We had a wonderful experience yesterday. As many of you know, we baptized Caleb yesterday during our family vacation to California. We were so honored and happy to have so many of our family with us and grateful that they shared that experience with us.
Earlier this year when Katie and I started to discuss Caleb turning eight, we were unsure if we would baptise Caleb this year or not. Caleb isn't nearly as comfortable in the water as Caitlyn is and we wanted to try and make the experience a positive one for him. We decided earlier this year that we would proceed forward with everything and began talking about baptism in detail during our Family Home Evenings.
The day before the baptism, we were able to spend some time in a swimming pool at Mari and Chris' house where Caleb and I were able to do some practice runs. I quickly discovered that the best way to do the baptism was to wrap my arms around Caleb and have him hold on to me then whisper "1-2-3" in his ear and sit down in the water until we were both submerged. With his arms wrapped around me, he had the confidence to actually let his head go all the way under the water.
The day of the baptism went very smooth. We prepared a simple program that you can see HERE and ran a few errands. We got Caleb dressed in the suit that I purchased for him about 6 years ago while I was in Mexico (I had no idea about kid sizes back then) and he was looking sharp! While he was getting dressed, he started to get a little nervous and was unsure about everything, but we pressed forward. When we got to the church, Caleb's nerves had increased to some serious anxiety, but he was still hanging in there. I showed him the font and gave him a quick run-through of everything.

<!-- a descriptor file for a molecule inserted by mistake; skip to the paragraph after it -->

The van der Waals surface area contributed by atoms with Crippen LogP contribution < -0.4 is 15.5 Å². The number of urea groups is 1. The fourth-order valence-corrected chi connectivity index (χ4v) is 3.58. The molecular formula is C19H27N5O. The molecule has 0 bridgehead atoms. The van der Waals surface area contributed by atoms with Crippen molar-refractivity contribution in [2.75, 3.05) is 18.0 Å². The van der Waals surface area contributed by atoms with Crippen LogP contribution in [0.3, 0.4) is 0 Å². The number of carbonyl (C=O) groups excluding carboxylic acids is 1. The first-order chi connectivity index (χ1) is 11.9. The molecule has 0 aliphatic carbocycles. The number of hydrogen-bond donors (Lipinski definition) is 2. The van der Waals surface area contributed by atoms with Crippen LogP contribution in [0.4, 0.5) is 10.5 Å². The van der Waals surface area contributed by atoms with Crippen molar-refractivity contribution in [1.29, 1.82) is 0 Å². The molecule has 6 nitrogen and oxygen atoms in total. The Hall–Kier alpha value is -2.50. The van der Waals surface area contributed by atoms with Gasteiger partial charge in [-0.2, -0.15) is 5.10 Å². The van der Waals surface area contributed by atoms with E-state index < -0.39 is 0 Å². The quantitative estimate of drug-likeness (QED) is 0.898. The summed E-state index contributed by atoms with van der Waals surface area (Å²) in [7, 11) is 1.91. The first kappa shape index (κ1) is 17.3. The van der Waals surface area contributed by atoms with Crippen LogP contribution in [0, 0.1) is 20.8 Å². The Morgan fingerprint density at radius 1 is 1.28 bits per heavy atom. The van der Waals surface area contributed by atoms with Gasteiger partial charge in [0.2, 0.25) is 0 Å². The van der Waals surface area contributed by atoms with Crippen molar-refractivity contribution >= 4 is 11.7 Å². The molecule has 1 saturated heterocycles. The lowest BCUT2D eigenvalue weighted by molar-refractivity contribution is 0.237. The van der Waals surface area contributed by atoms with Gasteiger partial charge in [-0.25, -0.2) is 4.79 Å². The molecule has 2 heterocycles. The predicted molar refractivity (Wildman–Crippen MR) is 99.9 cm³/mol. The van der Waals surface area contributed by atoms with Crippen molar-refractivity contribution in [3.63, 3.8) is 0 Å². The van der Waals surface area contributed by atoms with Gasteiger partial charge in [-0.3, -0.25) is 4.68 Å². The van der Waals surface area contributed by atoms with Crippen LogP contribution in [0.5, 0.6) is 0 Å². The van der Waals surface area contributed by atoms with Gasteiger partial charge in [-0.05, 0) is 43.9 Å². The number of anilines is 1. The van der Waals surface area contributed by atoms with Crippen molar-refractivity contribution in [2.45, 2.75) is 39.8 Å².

We got Caleb dressed in his baptism clothes and Jeremy got dressed as well. Jeremy was going to be in the font with me to help make sure that all of Caleb made it under the water the first time and we were very grateful for Jeremy's willingness to get wet to help us out! Since I was conducting the program, I didn't get changed at first. We began the service with a song, prayer, and a simple talk by Grandma Tomsik (see program). During the talk, I slipped out and changed into the baptism clothes and was amazed just how good looking I was even in a 1960's white jumpsuit with a moderate case of camel toe. :-)
After getting dressed, I headed back to the primary room where Mom Tomsik was just finishing her talk. From there, we proceeded to the baptismal font. Caleb got really nervous at this point. He was hesitant to get in the water and I was afraid for just a moment that all this attention may be too much for him. I stepped in the water, and with a firm grip on Caleb's hand, I guided him in the water and as soon as he felt that the water was warm, he relaxed a bit and joined me in the font. Upon reaching the bottom of the stairs, all our training kicked into gear and Caleb started putting his own head under water and I had to tell him a few times that he needed to wait for the prayer!
The baptism went very smoothly, we only had to do it one time and Caleb did a great job. It was such a relief to have had everything go smoothly, I hope he will carry positive memories from the experience, I know I will.